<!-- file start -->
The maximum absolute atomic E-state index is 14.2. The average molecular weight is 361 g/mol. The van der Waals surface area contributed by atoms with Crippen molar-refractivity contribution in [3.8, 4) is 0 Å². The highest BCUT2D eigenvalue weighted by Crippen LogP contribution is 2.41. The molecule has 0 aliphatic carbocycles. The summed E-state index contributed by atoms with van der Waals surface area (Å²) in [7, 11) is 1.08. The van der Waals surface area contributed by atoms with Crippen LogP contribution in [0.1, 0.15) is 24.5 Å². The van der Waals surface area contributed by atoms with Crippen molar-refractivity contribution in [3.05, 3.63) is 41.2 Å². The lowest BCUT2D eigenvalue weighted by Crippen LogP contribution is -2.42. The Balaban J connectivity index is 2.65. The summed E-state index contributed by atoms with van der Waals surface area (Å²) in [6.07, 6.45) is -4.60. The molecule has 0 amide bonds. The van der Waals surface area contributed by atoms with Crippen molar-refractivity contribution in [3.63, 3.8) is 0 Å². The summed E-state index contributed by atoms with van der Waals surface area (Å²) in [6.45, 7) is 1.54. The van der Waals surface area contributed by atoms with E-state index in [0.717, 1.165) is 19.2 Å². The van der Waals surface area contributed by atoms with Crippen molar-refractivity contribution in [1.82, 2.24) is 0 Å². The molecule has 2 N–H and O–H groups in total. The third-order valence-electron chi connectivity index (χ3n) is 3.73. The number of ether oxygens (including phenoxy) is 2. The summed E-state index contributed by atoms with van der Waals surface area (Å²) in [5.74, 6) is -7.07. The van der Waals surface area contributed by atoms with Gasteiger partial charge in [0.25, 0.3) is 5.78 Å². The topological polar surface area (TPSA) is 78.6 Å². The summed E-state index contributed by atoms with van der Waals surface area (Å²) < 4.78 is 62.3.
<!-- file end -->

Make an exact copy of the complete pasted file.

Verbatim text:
The maximum absolute atomic E-state index is 14.2. The average molecular weight is 361 g/mol. The van der Waals surface area contributed by atoms with Crippen molar-refractivity contribution in [3.8, 4) is 0 Å². The highest BCUT2D eigenvalue weighted by Crippen LogP contribution is 2.41. The molecule has 0 aliphatic carbocycles. The summed E-state index contributed by atoms with van der Waals surface area (Å²) in [7, 11) is 1.08. The van der Waals surface area contributed by atoms with Crippen LogP contribution in [0.1, 0.15) is 24.5 Å². The van der Waals surface area contributed by atoms with Crippen molar-refractivity contribution in [3.05, 3.63) is 41.2 Å². The lowest BCUT2D eigenvalue weighted by Crippen LogP contribution is -2.42. The Balaban J connectivity index is 2.65. The summed E-state index contributed by atoms with van der Waals surface area (Å²) in [6.07, 6.45) is -4.60. The molecule has 0 amide bonds. The van der Waals surface area contributed by atoms with Crippen molar-refractivity contribution in [3.63, 3.8) is 0 Å². The summed E-state index contributed by atoms with van der Waals surface area (Å²) in [6.45, 7) is 1.54. The van der Waals surface area contributed by atoms with E-state index in [0.717, 1.165) is 19.2 Å². The van der Waals surface area contributed by atoms with Crippen molar-refractivity contribution in [1.82, 2.24) is 0 Å². The molecule has 2 N–H and O–H groups in total. The third-order valence-electron chi connectivity index (χ3n) is 3.73. The number of ether oxygens (including phenoxy) is 2. The summed E-state index contributed by atoms with van der Waals surface area (Å²) in [5.74, 6) is -7.07. The van der Waals surface area contributed by atoms with Gasteiger partial charge in [0.25, 0.3) is 5.78 Å². The topological polar surface area (TPSA) is 78.6 Å². The summed E-state index contributed by atoms with van der Waals surface area (Å²) < 4.78 is 62.3.